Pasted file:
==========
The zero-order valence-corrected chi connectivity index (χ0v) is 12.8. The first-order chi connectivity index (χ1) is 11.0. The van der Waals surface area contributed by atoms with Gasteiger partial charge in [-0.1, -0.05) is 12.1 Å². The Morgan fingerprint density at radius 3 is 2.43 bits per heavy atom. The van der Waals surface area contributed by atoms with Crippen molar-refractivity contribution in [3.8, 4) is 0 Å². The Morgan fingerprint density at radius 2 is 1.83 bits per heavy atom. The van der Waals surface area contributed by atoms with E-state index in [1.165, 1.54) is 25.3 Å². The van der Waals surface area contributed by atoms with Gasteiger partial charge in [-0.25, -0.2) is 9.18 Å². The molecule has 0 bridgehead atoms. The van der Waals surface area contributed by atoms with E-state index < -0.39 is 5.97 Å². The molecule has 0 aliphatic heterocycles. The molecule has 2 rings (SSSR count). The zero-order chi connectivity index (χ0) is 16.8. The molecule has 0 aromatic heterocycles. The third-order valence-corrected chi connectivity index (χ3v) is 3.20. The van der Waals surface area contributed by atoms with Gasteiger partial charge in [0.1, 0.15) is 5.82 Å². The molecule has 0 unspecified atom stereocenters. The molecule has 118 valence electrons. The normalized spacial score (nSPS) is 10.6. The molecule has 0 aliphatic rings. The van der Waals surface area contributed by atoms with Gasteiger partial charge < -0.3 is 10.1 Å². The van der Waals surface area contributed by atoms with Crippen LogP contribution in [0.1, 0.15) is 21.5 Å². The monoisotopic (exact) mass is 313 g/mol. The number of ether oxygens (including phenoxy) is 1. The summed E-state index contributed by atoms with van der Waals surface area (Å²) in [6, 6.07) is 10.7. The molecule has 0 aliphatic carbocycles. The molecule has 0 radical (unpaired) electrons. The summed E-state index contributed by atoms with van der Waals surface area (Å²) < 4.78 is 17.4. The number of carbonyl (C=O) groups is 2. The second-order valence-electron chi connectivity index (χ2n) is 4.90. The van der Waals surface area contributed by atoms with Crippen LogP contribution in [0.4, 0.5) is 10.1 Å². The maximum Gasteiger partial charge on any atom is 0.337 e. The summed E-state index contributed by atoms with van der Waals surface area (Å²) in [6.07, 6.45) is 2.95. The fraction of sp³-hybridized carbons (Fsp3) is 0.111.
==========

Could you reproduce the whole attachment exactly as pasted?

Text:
The zero-order valence-corrected chi connectivity index (χ0v) is 12.8. The first-order chi connectivity index (χ1) is 11.0. The van der Waals surface area contributed by atoms with Gasteiger partial charge in [-0.1, -0.05) is 12.1 Å². The Morgan fingerprint density at radius 3 is 2.43 bits per heavy atom. The van der Waals surface area contributed by atoms with Crippen molar-refractivity contribution in [3.8, 4) is 0 Å². The Morgan fingerprint density at radius 2 is 1.83 bits per heavy atom. The van der Waals surface area contributed by atoms with E-state index in [1.165, 1.54) is 25.3 Å². The van der Waals surface area contributed by atoms with Gasteiger partial charge in [-0.25, -0.2) is 9.18 Å². The molecule has 0 bridgehead atoms. The van der Waals surface area contributed by atoms with E-state index < -0.39 is 5.97 Å². The molecule has 0 aliphatic heterocycles. The molecule has 2 rings (SSSR count). The zero-order chi connectivity index (χ0) is 16.8. The molecule has 0 aromatic heterocycles. The third-order valence-corrected chi connectivity index (χ3v) is 3.20. The van der Waals surface area contributed by atoms with Gasteiger partial charge in [0.1, 0.15) is 5.82 Å². The molecule has 0 unspecified atom stereocenters. The molecule has 118 valence electrons. The normalized spacial score (nSPS) is 10.6. The molecule has 0 aliphatic rings. The van der Waals surface area contributed by atoms with Gasteiger partial charge < -0.3 is 10.1 Å². The van der Waals surface area contributed by atoms with Crippen LogP contribution in [0.1, 0.15) is 21.5 Å². The monoisotopic (exact) mass is 313 g/mol. The number of ether oxygens (including phenoxy) is 1. The summed E-state index contributed by atoms with van der Waals surface area (Å²) in [6, 6.07) is 10.7. The molecule has 0 aliphatic carbocycles. The molecule has 0 radical (unpaired) electrons. The summed E-state index contributed by atoms with van der Waals surface area (Å²) < 4.78 is 17.4. The number of carbonyl (C=O) groups is 2. The second-order valence-electron chi connectivity index (χ2n) is 4.90. The van der Waals surface area contributed by atoms with Crippen LogP contribution in [0.4, 0.5) is 10.1 Å². The maximum Gasteiger partial charge on any atom is 0.337 e. The summed E-state index contributed by atoms with van der Waals surface area (Å²) in [6.07, 6.45) is 2.95. The fraction of sp³-hybridized carbons (Fsp3) is 0.111.